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'Cry out,' pope tells young people at Palm Sunday Mass Mar 26, 2018 by Cindy Wooden, Catholic News Service Vatican

 

 

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VATICAN CITY — Celebrating Palm Sunday Mass with thousands of young people, Pope Francis urged them to continue singing and shouting "hosanna" in the world, proclaiming the lordship of Jesus and following his example of outreach to the poor and suffering.

The crowd that shouted "hosanna" as Jesus entered Jerusalem included all those for whom Jesus was a source of joy, those he healed and forgave, and those he welcomed after they had been excluded from society, the pope said in his homily March 25.

But others were irritated by Jesus and tried to silence his followers, the pope said. In the same way, people today will try to silence young people who continue to follow Jesus, because "a joyful young person is hard to manipulate."

"There are many ways to silence young people and make them invisible," the pope said. There are "many ways to anesthetize them, to make them keep quiet, ask nothing, question nothing. There are many ways to sedate them, to keep them from getting involved, to make their dreams flat and dreary, petty and plaintive."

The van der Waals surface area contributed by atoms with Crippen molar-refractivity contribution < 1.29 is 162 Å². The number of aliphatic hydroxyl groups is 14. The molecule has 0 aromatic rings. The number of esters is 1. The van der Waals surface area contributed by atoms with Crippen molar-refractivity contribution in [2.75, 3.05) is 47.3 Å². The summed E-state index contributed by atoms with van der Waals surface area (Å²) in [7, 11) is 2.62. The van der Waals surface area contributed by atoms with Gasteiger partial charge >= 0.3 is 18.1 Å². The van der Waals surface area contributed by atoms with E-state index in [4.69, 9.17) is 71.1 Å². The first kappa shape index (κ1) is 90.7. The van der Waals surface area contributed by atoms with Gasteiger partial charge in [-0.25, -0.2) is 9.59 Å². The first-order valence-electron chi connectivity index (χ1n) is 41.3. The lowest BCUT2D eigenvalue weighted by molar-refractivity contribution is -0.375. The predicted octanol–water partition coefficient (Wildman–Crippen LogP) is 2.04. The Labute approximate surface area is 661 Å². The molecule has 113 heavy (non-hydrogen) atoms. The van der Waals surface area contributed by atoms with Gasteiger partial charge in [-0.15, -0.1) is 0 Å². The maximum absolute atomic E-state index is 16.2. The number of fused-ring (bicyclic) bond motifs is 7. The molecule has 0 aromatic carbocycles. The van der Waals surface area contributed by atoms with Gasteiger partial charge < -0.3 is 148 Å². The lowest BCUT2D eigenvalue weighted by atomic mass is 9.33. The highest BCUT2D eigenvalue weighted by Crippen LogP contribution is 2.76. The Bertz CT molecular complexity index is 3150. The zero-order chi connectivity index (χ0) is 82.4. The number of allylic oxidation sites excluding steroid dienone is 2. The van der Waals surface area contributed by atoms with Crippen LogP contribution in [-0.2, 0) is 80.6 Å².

Pope Francis asked the young people "not to keep quiet. Even if others keep quiet, if we older people and leaders keep quiet, if the whole world keeps quiet and loses its joy, I ask you: Will you cry out?"

Gabriella Zuniga, 16, and her sister Valentina Zuniga, 15, were among the thousands in St. Peter's Square. The sisters, students at Stoneman Douglas High School in Parkland, Florida, had participated March 24 in the local Rome "March for Our Lives," calling for gun control.The Palm Sunday Mass marked the local celebration of World Youth Day and included the more than 300 young adults who, at the Vatican's invitation, had spent a week discussing the hopes, desires and challenges facing the world's young people and ways the Catholic Church should respond.

At the end of the Mass, they formally presented their final document to the pope; it will be used, along with input from the world's bishops' conferences, in drafting the working document for the Synod of Bishops in October, which will focus on young people, faith and vocational discernment.